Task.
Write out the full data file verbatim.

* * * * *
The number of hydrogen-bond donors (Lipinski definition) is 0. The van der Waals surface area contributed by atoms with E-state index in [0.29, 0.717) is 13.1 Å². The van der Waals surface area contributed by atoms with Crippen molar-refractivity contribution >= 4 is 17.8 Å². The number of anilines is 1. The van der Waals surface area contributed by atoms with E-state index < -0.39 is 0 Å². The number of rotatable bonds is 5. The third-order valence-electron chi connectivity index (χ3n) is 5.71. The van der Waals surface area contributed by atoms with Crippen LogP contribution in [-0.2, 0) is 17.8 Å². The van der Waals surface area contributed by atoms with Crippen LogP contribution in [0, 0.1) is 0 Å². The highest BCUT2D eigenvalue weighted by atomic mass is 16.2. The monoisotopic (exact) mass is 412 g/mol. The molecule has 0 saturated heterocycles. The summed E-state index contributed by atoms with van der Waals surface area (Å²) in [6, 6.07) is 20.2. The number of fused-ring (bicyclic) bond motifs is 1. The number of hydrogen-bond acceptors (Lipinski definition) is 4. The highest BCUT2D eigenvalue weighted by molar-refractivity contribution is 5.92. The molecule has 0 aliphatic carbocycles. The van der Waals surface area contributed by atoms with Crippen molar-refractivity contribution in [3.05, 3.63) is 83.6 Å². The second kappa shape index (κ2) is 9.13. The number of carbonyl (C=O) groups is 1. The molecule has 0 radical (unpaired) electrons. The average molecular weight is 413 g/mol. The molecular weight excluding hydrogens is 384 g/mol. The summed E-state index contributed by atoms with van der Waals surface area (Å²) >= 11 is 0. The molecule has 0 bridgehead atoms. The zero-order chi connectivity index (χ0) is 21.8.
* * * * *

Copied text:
The number of hydrogen-bond donors (Lipinski definition) is 0. The van der Waals surface area contributed by atoms with E-state index in [0.29, 0.717) is 13.1 Å². The van der Waals surface area contributed by atoms with Crippen molar-refractivity contribution >= 4 is 17.8 Å². The number of anilines is 1. The van der Waals surface area contributed by atoms with E-state index < -0.39 is 0 Å². The number of rotatable bonds is 5. The third-order valence-electron chi connectivity index (χ3n) is 5.71. The van der Waals surface area contributed by atoms with Crippen LogP contribution in [-0.2, 0) is 17.8 Å². The van der Waals surface area contributed by atoms with Crippen LogP contribution in [0, 0.1) is 0 Å². The highest BCUT2D eigenvalue weighted by atomic mass is 16.2. The monoisotopic (exact) mass is 412 g/mol. The molecule has 0 saturated heterocycles. The summed E-state index contributed by atoms with van der Waals surface area (Å²) in [6, 6.07) is 20.2. The number of fused-ring (bicyclic) bond motifs is 1. The number of hydrogen-bond acceptors (Lipinski definition) is 4. The highest BCUT2D eigenvalue weighted by molar-refractivity contribution is 5.92. The molecule has 0 aliphatic carbocycles. The van der Waals surface area contributed by atoms with Crippen molar-refractivity contribution in [3.05, 3.63) is 83.6 Å². The second kappa shape index (κ2) is 9.13. The number of carbonyl (C=O) groups is 1. The molecule has 0 radical (unpaired) electrons. The average molecular weight is 413 g/mol. The molecular weight excluding hydrogens is 384 g/mol. The summed E-state index contributed by atoms with van der Waals surface area (Å²) >= 11 is 0. The molecule has 0 bridgehead atoms. The zero-order chi connectivity index (χ0) is 21.8.